Rare, winter-like June storm hits Northern California

Rare, winter-like June storm hits Northern California

A rare, winter-like June storm hit Northern California early Sunday afternoon, June 11, 2017, bringing sharp temperatures drop, heavy rain, hail, frequent lightning, and even snow in some higher elevations. The weather is expected to clear up by Monday morning, but overnight low temperatures in Sierra could stay below freezing for as many as 2 to 3 more nights, NWS said.

NWS meteorologist Will Pi said the system powered up early Sunday afternoon as a line of thunderstorms developed over central Napa County. "The storms materialized along a line that stretched from roughly Santa Rosa to Calistoga and began moving south toward Solano County from there," he said.

According to Pi, this chaotic weather system is the result of low pressure and cold temperatures in the upper atmosphere that mingled with the relatively warm surface temperatures to create a very unstable air mass. 

"It’s rare for this time of year," Pi said. "Sometimes you see it in April and May."

As expected, snow began falling in parts of the Sierra Nevada and NWS said they expect up to 12.7 cm (5 inches) in higher elevations of the Northern Sierra, with possibly 20 - 30 cm (8 to 12 inches) of snow falling over Lassen Volcanic National Park.

Meteorologist Eric Kurth said it’s not uncommon to get snow in the mountain peaks this time of year, but it’s unusual for the weather service to issue an advisory in June warning drivers to be ready for winter driving conditions.

In the Bay Area, thunder, lightning, hail and rain were seen in areas of the North Bay and expected to taper off by Monday morning.

The NWS Sacramento said they received several reports of funnel clouds but none of them ever touched down.  

"A strong storm will keep winter-like conditions across the Sierra and western Nevada through Monday with high temperatures as much as 25 °F (13.8 °C) below normal," NWS Reno, Nevada said Sunday. "With rain and snow showers and breezy winds, the temperatures will feel downright frigid for June, especially in areas of overcast skies."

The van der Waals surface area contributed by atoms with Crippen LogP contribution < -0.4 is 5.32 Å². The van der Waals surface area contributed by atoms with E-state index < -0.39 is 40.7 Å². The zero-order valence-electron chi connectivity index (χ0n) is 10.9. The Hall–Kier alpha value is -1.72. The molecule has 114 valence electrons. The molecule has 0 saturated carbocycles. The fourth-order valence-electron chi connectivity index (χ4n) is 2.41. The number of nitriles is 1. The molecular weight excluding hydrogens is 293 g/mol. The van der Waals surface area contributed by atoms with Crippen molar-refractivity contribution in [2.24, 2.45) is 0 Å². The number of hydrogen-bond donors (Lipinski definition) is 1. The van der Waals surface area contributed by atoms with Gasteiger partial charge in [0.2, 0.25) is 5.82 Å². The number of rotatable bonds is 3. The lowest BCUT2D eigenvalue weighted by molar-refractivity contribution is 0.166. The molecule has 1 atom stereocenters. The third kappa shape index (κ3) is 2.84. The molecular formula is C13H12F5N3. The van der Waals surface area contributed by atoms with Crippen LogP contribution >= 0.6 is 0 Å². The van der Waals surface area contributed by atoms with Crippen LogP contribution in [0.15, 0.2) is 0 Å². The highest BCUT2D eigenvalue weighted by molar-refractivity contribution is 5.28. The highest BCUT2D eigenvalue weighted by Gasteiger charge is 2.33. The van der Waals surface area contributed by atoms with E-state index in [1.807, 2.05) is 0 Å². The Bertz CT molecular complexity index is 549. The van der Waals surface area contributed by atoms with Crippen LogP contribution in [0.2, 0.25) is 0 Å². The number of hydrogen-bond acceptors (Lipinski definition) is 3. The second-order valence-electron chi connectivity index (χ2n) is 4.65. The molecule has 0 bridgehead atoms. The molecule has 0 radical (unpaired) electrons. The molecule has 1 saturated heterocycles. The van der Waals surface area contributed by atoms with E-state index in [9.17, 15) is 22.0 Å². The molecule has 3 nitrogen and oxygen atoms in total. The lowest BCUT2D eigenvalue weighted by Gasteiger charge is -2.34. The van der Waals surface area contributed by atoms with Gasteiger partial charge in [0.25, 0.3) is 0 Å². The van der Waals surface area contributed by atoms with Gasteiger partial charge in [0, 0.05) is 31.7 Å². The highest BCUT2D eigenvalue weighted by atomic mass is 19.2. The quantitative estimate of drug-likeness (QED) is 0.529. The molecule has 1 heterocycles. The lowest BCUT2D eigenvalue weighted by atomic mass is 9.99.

Overnight low temperatures in the Sierra could stay below freezing for as many as 2 to 3 more nights, it added. While most of the lower valleys of western Nevada are not expected to experience freezing early morning temperatures through Monday, lows in the coldest valleys will fall into the mid-30s (~1.7 °C) Monday morning. Therefore, anyone with sensitive vegetation in the colder valleys should take the necessary precautions.

Accumulating snow will be possible in the Sierra above 1 800 m (6 000 feet) late through early Monday morning, with 5 - 13 cm (2 - 5 inches) of snow possible in the higher elevations above 2 130 m (7 000 feet). In northeast California and northwestern Nevada, 10 - 20 cm (4 - 8 inches) is possible above 1 980 m (6 500 feet), with a couple inches down to 1 670 - 1 830 m (5 500 to 6 000 feet). Mountains in western Nevada could also see several inches of snow accumulation, with up to an inch for locations such as the Virginia City Highlands. 

With the June Sun angle, snow will melt off rapidly with impacts to mountain passes limited to the overnight hours. However, even a short burst of accumulating snow can cause a significant travel hazard, so slow down if you end up in any snow showers.

Featured image: Storm shadows over Yosemite, June 11, 2017. Credit: Yosemite Conservancy (via Rob Mayeda)

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